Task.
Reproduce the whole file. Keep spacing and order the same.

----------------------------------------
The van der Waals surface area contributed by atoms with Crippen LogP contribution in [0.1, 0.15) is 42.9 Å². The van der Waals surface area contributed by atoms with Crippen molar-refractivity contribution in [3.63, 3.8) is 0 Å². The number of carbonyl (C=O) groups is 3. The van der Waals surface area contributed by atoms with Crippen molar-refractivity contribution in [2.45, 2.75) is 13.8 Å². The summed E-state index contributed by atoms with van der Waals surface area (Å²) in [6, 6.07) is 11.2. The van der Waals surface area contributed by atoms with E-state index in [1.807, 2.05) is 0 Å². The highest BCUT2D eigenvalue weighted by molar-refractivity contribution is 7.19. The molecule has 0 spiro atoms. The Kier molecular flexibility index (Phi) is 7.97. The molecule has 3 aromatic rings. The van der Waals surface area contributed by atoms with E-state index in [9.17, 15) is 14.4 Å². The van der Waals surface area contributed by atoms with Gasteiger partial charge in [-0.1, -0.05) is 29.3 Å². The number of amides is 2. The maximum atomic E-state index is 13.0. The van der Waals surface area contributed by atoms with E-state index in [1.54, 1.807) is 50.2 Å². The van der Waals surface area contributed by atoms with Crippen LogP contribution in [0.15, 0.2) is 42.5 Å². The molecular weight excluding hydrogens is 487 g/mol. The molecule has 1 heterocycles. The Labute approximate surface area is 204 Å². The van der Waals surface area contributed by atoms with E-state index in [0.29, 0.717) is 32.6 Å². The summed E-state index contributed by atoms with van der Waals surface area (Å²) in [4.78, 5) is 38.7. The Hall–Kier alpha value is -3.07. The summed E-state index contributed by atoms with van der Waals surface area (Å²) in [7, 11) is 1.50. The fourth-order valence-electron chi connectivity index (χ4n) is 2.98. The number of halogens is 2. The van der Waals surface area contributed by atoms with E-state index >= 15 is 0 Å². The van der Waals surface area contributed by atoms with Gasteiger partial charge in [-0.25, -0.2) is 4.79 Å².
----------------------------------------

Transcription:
The van der Waals surface area contributed by atoms with Crippen LogP contribution in [0.1, 0.15) is 42.9 Å². The van der Waals surface area contributed by atoms with Crippen molar-refractivity contribution in [3.63, 3.8) is 0 Å². The number of carbonyl (C=O) groups is 3. The van der Waals surface area contributed by atoms with Crippen molar-refractivity contribution in [2.45, 2.75) is 13.8 Å². The summed E-state index contributed by atoms with van der Waals surface area (Å²) in [6, 6.07) is 11.2. The van der Waals surface area contributed by atoms with E-state index in [1.807, 2.05) is 0 Å². The highest BCUT2D eigenvalue weighted by molar-refractivity contribution is 7.19. The molecule has 0 spiro atoms. The Kier molecular flexibility index (Phi) is 7.97. The molecule has 3 aromatic rings. The van der Waals surface area contributed by atoms with E-state index in [9.17, 15) is 14.4 Å². The van der Waals surface area contributed by atoms with Gasteiger partial charge in [-0.1, -0.05) is 29.3 Å². The number of amides is 2. The maximum atomic E-state index is 13.0. The van der Waals surface area contributed by atoms with E-state index in [1.54, 1.807) is 50.2 Å². The van der Waals surface area contributed by atoms with Crippen LogP contribution in [0.15, 0.2) is 42.5 Å². The molecular weight excluding hydrogens is 487 g/mol. The molecule has 1 heterocycles. The Labute approximate surface area is 204 Å². The van der Waals surface area contributed by atoms with E-state index in [0.29, 0.717) is 32.6 Å². The summed E-state index contributed by atoms with van der Waals surface area (Å²) in [4.78, 5) is 38.7. The Hall–Kier alpha value is -3.07. The summed E-state index contributed by atoms with van der Waals surface area (Å²) in [7, 11) is 1.50. The fourth-order valence-electron chi connectivity index (χ4n) is 2.98. The number of halogens is 2. The van der Waals surface area contributed by atoms with E-state index >= 15 is 0 Å². The van der Waals surface area contributed by atoms with Gasteiger partial charge in [-0.25, -0.2) is 4.79 Å².